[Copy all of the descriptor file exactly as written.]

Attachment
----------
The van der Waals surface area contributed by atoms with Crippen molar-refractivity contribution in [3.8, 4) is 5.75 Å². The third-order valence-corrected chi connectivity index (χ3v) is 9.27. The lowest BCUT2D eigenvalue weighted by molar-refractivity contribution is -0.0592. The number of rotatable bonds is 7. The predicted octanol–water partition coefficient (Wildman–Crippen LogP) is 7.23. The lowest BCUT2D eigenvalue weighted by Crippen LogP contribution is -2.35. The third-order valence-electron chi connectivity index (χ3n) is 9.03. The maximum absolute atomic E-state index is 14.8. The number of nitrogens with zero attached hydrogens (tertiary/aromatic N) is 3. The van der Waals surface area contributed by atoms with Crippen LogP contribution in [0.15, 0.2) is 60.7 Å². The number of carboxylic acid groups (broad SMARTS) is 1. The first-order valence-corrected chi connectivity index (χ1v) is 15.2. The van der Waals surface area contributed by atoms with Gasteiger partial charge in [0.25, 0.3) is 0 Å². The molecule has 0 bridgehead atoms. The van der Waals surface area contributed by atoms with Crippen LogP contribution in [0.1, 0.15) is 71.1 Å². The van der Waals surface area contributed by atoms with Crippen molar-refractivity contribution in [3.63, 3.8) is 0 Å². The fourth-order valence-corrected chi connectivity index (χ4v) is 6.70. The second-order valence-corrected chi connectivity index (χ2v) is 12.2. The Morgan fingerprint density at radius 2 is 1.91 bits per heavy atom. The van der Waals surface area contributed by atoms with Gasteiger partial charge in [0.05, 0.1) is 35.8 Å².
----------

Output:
The van der Waals surface area contributed by atoms with Crippen molar-refractivity contribution in [3.8, 4) is 5.75 Å². The third-order valence-corrected chi connectivity index (χ3v) is 9.27. The lowest BCUT2D eigenvalue weighted by molar-refractivity contribution is -0.0592. The number of rotatable bonds is 7. The predicted octanol–water partition coefficient (Wildman–Crippen LogP) is 7.23. The lowest BCUT2D eigenvalue weighted by Crippen LogP contribution is -2.35. The third-order valence-electron chi connectivity index (χ3n) is 9.03. The maximum absolute atomic E-state index is 14.8. The number of nitrogens with zero attached hydrogens (tertiary/aromatic N) is 3. The van der Waals surface area contributed by atoms with Crippen LogP contribution in [0.15, 0.2) is 60.7 Å². The number of carboxylic acid groups (broad SMARTS) is 1. The first-order valence-corrected chi connectivity index (χ1v) is 15.2. The van der Waals surface area contributed by atoms with Gasteiger partial charge in [0.25, 0.3) is 0 Å². The molecule has 0 bridgehead atoms. The van der Waals surface area contributed by atoms with Crippen LogP contribution in [0.1, 0.15) is 71.1 Å². The van der Waals surface area contributed by atoms with Crippen molar-refractivity contribution in [3.63, 3.8) is 0 Å². The fourth-order valence-corrected chi connectivity index (χ4v) is 6.70. The second-order valence-corrected chi connectivity index (χ2v) is 12.2. The Morgan fingerprint density at radius 2 is 1.91 bits per heavy atom. The van der Waals surface area contributed by atoms with Gasteiger partial charge in [0.05, 0.1) is 35.8 Å².